Fine. The project becomes dangerous almost from the start when a meticulously timed foray dumps Junior into a tag team aimed at deleting him with the aid of baseball bats. Junior escapes with the help of the aforementioned Bigelow, ivy covered walls and a crotchety neighbor. But the adventure isn’t over. A rollicking car chase involving one aging Toyota (Bender’s) against a fleet of modern high-powered vehicles (the bad guy) rolls over the Hollywood hills, endangering, at least momentarily, a high percentage of local and possibly innocent citizens.
Suffice it to say, everything works out in the end after a number of additional violent confrontations, some intense interpersonal connection and a lot of words, sarcastic, funny and largely enjoyable.
Title: The Girl’s Guide to the Apocalypse
Author: Daphne Lamb
Publisher: Booktrope Publishing
Publication date: August 11, 2015
Genres: Science Fiction, Post-Apocalyptic, New Adult
The Girl’s Guide to the Apocalypse
Booktrope Editions, August 2015
From the publisher—
Welcome to the Apocalypse. Your forecast includes acid rain, roving gangs and misplaced priorities, in this comedic take on the end of the world as we know it, from debut author Daphne Lamb. As a self-entitled, self-involved, and ill equipped millennial, Verdell probably wouldn’t have ranked very high on the list of those most likely to survive the end of the world, but here she is anyway. Add in travelling with her work addicted boss, her boyfriend who she has “meh” feelings for, and a handful of others who had no businesses surviving as long as they have, and things aren’t exactly going as planned. But despite threats of cannibalism, infected water supplies, and possibly even mutants, Verdell is willing to put in as little effort as she can get away with to survive.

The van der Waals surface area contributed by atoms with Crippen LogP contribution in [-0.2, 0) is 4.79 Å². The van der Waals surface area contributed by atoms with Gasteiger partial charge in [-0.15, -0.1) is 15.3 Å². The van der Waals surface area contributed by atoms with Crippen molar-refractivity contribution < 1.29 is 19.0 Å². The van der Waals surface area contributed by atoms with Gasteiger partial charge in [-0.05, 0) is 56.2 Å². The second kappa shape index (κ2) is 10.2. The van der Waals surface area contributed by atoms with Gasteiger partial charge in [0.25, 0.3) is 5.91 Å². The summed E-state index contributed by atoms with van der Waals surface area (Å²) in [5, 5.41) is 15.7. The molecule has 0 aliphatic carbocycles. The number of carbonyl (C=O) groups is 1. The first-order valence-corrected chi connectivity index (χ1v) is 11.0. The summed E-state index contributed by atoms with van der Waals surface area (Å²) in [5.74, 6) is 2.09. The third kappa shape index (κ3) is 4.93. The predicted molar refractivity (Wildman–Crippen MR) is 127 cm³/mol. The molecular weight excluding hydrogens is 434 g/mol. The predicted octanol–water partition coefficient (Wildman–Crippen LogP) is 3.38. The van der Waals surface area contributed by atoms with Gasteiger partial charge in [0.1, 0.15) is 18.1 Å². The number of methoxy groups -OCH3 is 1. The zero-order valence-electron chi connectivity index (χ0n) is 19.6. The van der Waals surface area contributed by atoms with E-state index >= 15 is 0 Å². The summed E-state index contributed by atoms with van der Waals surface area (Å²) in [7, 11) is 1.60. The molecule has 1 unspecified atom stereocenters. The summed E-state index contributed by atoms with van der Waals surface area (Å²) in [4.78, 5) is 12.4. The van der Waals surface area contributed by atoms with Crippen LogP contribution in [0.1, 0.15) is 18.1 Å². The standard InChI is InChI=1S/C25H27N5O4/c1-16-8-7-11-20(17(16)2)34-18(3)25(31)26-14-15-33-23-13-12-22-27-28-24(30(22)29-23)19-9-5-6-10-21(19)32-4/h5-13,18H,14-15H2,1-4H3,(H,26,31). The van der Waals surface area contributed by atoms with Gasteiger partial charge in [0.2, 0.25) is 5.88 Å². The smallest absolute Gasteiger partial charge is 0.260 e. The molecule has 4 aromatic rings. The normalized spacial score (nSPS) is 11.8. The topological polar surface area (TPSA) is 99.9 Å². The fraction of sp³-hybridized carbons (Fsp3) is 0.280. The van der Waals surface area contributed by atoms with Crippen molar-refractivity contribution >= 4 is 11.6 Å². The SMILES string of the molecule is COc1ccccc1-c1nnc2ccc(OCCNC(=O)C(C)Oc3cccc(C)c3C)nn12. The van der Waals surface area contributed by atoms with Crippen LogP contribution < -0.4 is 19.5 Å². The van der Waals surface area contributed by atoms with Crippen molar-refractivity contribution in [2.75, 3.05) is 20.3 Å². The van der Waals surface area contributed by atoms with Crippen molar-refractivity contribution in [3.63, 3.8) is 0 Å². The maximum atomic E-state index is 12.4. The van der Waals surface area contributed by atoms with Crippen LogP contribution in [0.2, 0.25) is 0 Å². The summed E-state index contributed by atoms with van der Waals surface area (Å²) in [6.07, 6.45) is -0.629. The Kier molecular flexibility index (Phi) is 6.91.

The word “apocalypse” generally denotes horrible travail, the end of the world as we know it, loss of civilization, deaths in the millions, maybe even a zombie horde. That’s the kind of apocalyptic book I sincerely love and, quite obviously, so does Daphne Lamb…except her end of the world tale takes a decided turn to the left and upside down and we readers are taken on a wild and crazy ride. You might say this is “The Three Stooges Meet The Apocalypse” and I cackled my way right through to the finis.
Ms. Lamb has filled her story with every hilarious, satirical trope and cliché she could come up with and I loved every minute of it. Sure, there are some very serious scenes, as there must be, but then we have:
“We’re getting grilled cheese?” I asked. “What if I’m lactose-intolerant?”
when there’s been no steady supply of food. Then there’s this:
She pulled a small bottle of nail polish out of her skirt pocket. “Did you hear about my makeup party I’m having next week?”
I shook my head. “Now where on earth would you be having that?”
“Originally, it was going to be at my home, but now it looks like it’ll be in the break room,” she said. “Unless they get all this,” she motioned to the carnage lying on the freeway below us, “cleaned up. I’ll keep you posted, though.”
The central character, Verdell, isn’t the brightest person in the world nor the bravest by a long shot but she’s head and shoulders above some of her companions. Sort-of-boyfriend, Bruce, is determined to further his acting career now that he can actually meet an occasional entertainment celebrity and her boss, Robert, is oblivious to the new realities around him and finds solace in the pages of his tattered copy of Secrets to Risk Management. Meanwhile, Debra is tottering around on her platform heels and obsessing over the lack of healthy food choices. Verdell herself continually makes promises to God if He’ll just get her out of the crisis of the moment.
Plot? Nah, not really, but that’s quite all right with me. I still relish the serious sorts of post-apocalyptic stories but The Girl’s Guide to the Apocalypse was a most welcome diversion from the darkest side of doom 😉
“We’re all dead!” Jake screamed. “We’re all going to die!”
I frantically looked around. “What was all that talk about staying calm—“
Reviewed by Lelia Taylor, January 2016.
About the Author
Daphne Lamb was raised in the wilds of Colorado and now resides in a very different wilderness known as Los Angeles. She is a comedian and award winning writer who has worked in television, film and video games. In her spare time, she enjoys collecting comic books, discussing awesomely bad movies and thinks about what it would be like to own a cat.
She loves connecting to fans and readers, so feel free to connect!